Skip navigation
Sign up to follow your favorites on all your devices.
Sign up

Will Lamar Jackson hire an agent now? Probably not

Mike Florio and Peter King sift through all the ways an agent would be helpful for Lamar Jackson, including how it could’ve been a difference-maker at this year's Scouting Combine.

As recently explained, Ravens quarterback Lamar Jackson needs an agent now more than ever. So will he be hiring an agent?

The prevailing thought in league circles is that he won’t be.

For starters, although Jackson and his mother have talked to one or more agents from time to time, there’s never been a serious sense that Jackson plans to hire one of them. Some think the goal is to simply pick their brains for ideas. More importantly, there’s a belief that Jackson won’t hire an agent at this point due to the potential perception that he’d be admitting his mistake in not hiring one sooner.

And make no mistake about it -- it was a mistake.

Jackson was eligible for a new contract in 2021. He instead earned $1.77 million that year. Last year, under the fifth-year option, he made $23 million. That’s $24.77 million total over the last two years.

In that same span, Bills quarterback Josh Allen (drafted in the same year in the same round as Jackson) received $66.2 million, under the contract he signed in August 2021. That’s more than $41 million that is never coming back for Lamar.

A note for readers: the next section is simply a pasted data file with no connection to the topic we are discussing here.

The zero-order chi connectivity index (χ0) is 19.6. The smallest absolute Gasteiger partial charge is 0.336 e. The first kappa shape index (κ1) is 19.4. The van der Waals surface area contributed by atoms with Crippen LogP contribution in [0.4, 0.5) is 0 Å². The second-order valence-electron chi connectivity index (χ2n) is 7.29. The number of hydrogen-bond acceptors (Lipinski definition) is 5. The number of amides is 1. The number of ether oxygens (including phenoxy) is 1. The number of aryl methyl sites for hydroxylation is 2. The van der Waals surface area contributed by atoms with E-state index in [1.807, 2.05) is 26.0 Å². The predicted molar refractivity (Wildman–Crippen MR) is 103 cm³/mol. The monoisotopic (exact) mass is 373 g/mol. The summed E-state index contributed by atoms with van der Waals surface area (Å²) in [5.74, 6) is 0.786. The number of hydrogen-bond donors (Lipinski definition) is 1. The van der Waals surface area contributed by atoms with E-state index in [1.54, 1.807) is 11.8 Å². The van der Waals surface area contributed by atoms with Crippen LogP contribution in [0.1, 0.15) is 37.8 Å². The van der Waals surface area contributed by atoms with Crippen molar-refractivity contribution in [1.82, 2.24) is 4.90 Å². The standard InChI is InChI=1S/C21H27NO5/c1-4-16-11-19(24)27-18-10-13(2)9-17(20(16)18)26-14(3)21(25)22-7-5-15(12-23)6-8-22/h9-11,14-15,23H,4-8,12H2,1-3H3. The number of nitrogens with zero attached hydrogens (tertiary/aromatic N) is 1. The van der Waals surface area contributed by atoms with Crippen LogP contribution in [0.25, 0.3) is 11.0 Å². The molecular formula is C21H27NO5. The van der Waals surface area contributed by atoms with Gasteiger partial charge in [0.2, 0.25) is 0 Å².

For the past two years, the challenge of Jackson representing himself came from negotiating directly with the Ravens. Now, he can negotiate with any interested team as he tries to get someone to either sign him to an offer sheet or approach the Ravens about a potential trade. That’s a far more delicate and complex process.

At some point, Lamar Jackson has to do a deal, with someone. He hasn’t been able to do one with the Ravens, a team that routinely does deals with many other players. It’s hard to think he’ll get one done with another team, or with the Ravens by the July 17 deadline.

And what did he really gain in not hiring an agent? He didn’t have to pay a one- or two- or three-percent fee. Hooray. But isn’t it now clear that 99 or 98 or 97 percent of the pie a good agent would have gotten for Lamar is a hell of a lot better than 100 percent of the one he baked on his own?

Just look at Josh Allen. Even at the maximum allowed rate of three percent, he has received $64.214 million over the last two years. Jackson has received 100 percent of $24.77 million.

Yes, he needs to hire an agent. He won’t. And that’s ultimately his business. Among the various inalienable rights as American citizens is the right to make bad business decisions. He made one by not hiring an agent in 2018, prior to the draft. He made another one in 2021, when he became eligible for a second deal. And he’s likely to triple down now, for fear of looking like he made mistakes in the past.

But he did. And it’s OK to admit that. It also doesn’t make us anti-Lamar to believe it. As I’ve said before, anyone who truly wants to see Lamar fail would simply say at this point, “Keep it going. You’re doing great.”